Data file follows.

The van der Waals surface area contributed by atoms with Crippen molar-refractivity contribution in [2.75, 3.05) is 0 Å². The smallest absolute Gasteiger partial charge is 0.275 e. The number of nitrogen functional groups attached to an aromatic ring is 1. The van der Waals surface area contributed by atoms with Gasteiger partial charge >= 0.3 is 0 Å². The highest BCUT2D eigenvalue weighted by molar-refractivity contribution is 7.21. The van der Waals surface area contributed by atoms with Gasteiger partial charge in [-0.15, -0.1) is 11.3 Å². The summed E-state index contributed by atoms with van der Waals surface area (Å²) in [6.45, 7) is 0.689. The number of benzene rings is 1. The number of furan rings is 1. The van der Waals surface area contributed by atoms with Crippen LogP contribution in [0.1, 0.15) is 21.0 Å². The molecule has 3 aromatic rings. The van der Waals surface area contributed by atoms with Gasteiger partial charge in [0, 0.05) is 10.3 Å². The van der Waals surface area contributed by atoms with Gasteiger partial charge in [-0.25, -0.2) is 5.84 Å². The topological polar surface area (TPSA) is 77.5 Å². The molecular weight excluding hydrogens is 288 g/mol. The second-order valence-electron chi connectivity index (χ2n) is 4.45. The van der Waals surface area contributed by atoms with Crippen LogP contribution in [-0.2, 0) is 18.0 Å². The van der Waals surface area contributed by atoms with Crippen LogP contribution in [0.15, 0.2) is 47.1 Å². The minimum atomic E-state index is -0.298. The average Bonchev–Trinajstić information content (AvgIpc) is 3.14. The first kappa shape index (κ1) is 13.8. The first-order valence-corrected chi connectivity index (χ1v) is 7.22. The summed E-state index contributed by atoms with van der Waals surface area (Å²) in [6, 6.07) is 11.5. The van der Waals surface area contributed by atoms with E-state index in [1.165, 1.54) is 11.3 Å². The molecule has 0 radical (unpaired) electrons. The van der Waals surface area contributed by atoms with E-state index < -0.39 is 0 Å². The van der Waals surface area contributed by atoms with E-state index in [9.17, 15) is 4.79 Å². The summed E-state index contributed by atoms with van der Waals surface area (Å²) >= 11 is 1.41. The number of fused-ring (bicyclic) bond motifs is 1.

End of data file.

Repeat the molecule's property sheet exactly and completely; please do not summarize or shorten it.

The van der Waals surface area contributed by atoms with Crippen molar-refractivity contribution in [2.75, 3.05) is 0 Å². The smallest absolute Gasteiger partial charge is 0.275 e. The number of nitrogen functional groups attached to an aromatic ring is 1. The van der Waals surface area contributed by atoms with Gasteiger partial charge >= 0.3 is 0 Å². The highest BCUT2D eigenvalue weighted by molar-refractivity contribution is 7.21. The van der Waals surface area contributed by atoms with Gasteiger partial charge in [-0.15, -0.1) is 11.3 Å². The summed E-state index contributed by atoms with van der Waals surface area (Å²) in [6.45, 7) is 0.689. The number of benzene rings is 1. The number of furan rings is 1. The van der Waals surface area contributed by atoms with Crippen LogP contribution in [0.1, 0.15) is 21.0 Å². The molecule has 3 aromatic rings. The van der Waals surface area contributed by atoms with Gasteiger partial charge in [0, 0.05) is 10.3 Å². The van der Waals surface area contributed by atoms with Gasteiger partial charge in [-0.25, -0.2) is 5.84 Å². The topological polar surface area (TPSA) is 77.5 Å². The molecular weight excluding hydrogens is 288 g/mol. The second-order valence-electron chi connectivity index (χ2n) is 4.45. The van der Waals surface area contributed by atoms with Crippen LogP contribution in [-0.2, 0) is 18.0 Å². The van der Waals surface area contributed by atoms with Crippen LogP contribution in [0.15, 0.2) is 47.1 Å². The minimum atomic E-state index is -0.298. The average Bonchev–Trinajstić information content (AvgIpc) is 3.14. The first kappa shape index (κ1) is 13.8. The first-order valence-corrected chi connectivity index (χ1v) is 7.22. The summed E-state index contributed by atoms with van der Waals surface area (Å²) in [6, 6.07) is 11.5. The van der Waals surface area contributed by atoms with E-state index in [1.165, 1.54) is 11.3 Å². The molecule has 0 radical (unpaired) electrons. The van der Waals surface area contributed by atoms with E-state index < -0.39 is 0 Å². The van der Waals surface area contributed by atoms with E-state index in [9.17, 15) is 4.79 Å². The summed E-state index contributed by atoms with van der Waals surface area (Å²) >= 11 is 1.41. The number of fused-ring (bicyclic) bond motifs is 1.